rdt_params = dict(n_estimators=100,
uc_rdt = UnifiedClassification(func = 'RandomDecisionTree', **rdt_params)

features = ["PCLASS", "NAME", "**bleep**", "AGE", "SIBSP", "PARCH", "FARE", "EMBARKED"], key='PASSENGER_ID', features=features, label='SURVIVED',
           partition_method='stratified', stratified_column='SURVIVED', partition_random_state=1,
           training_percent=0.7, output_partition_result=True,
           ntiles=2, categorical_variable=['PCLASS','SURVIVED'], build_report=False


Prior to inspecting feature importance, it is important to ensure that the model predictive performance is high enough. Indeed, there is no point in analyzing the important features of a non-predictive model. Here we can observe that the validation accuracy is high, indicating that the model can generalize well thanks to the built-in bagging of random forests.

The feature importance scores of a fitted model can be accessed via the importance_ property. This dataframe has rows representing each feature, with positive values that add up to 1.0. Higher values indicate a greater contribution of the feature to the prediction function.

import matplotlib.pyplot as plt

df_imp = uc_rdt.importance_.collect()
df_imp = df_imp.sort_values(by=['IMPORTANCE'], ascending=True)

c_title = "Impurity-based Importance"
df_imp.plot(kind='barh', x='VARIABLE_NAME', y='IMPORTANCE', title=c_title, legend=False, fontsize=12)

A bar chart is plotted to visualize the feature contributions.

Global Explanation Capabilities in SAP HANA Machine Learning

Oops! The non-predictive passenger’s name is ranked most important by the impurity-based method which contradicts the permutation method. However, the conclusions regarding the importance of the other features still hold true. The same three features are detected most important by both methods, although their relative importance may vary. The remaining features are less predictive.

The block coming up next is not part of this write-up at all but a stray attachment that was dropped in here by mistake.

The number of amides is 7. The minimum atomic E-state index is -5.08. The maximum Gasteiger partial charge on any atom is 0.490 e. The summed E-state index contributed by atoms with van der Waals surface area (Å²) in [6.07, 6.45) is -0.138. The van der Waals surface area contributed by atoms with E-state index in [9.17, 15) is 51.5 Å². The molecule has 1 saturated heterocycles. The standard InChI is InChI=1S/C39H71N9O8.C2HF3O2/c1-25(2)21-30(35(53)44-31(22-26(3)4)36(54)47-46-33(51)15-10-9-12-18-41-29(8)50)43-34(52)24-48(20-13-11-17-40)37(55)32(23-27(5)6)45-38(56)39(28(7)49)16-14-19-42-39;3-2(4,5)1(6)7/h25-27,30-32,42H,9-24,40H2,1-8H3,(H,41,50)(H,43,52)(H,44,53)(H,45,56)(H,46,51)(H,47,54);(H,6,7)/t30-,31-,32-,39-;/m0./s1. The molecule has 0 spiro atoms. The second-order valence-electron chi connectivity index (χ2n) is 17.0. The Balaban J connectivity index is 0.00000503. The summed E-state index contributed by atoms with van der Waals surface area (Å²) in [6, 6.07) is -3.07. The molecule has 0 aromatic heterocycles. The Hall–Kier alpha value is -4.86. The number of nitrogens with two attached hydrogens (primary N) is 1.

So, the only question is why impurity-based feature importance assigns high importance to variables that are not correlated with the target variable (survived).

This stems from two limitations of impurity-based feature importance. First, impurity-based importance can inflate the importance of high cardinality features, that is features with many unique values (such as passenger’s name). Furthermore, impurity-based importance suffers from being computed on training set statistics and it cannot be evaluated on a separate set, therefore it may not reflect a feature’s usefulness for make predictions that generalize to unseen data (if the model has the capacity to use the feature for overfit).

The fact that we use training set statistics explains why passenger’s name has a non-null importance. And the bias towards high cardinality features explains further why the importance has such a large value.

As shown in previous example, permutation feature importance does not suffer from the flaws of the impurity-based feature importance: it does not exhibit a bias toward high-cardinality features and can be computed on a left-out validation set (as we do in PAL). Using a held-out set makes it possible to identify the features that contribute the most to the generalization power of the inspected model. Features that are important on the training set but not on the held-out set might cause the model to overfit. Another key advantage of permutation feature importance is that it is model-agnostic, i.e. it can be used to analyze any model class, not just tree-based models.

However, the computation for full permutation importance is more costly. There are situations that impurity-based importance is preferable. For example, if all features are numeric and we are only interested in representing the information acquired from the training set, limitations of impurity-based importance don’t matter. If these conditions are not met, permutation importance is recommended instead.

Now that we have completed our exploration of impurity-based importance, let's shift our focus to SHAP feature importance.

Case Study: SHAP feature importance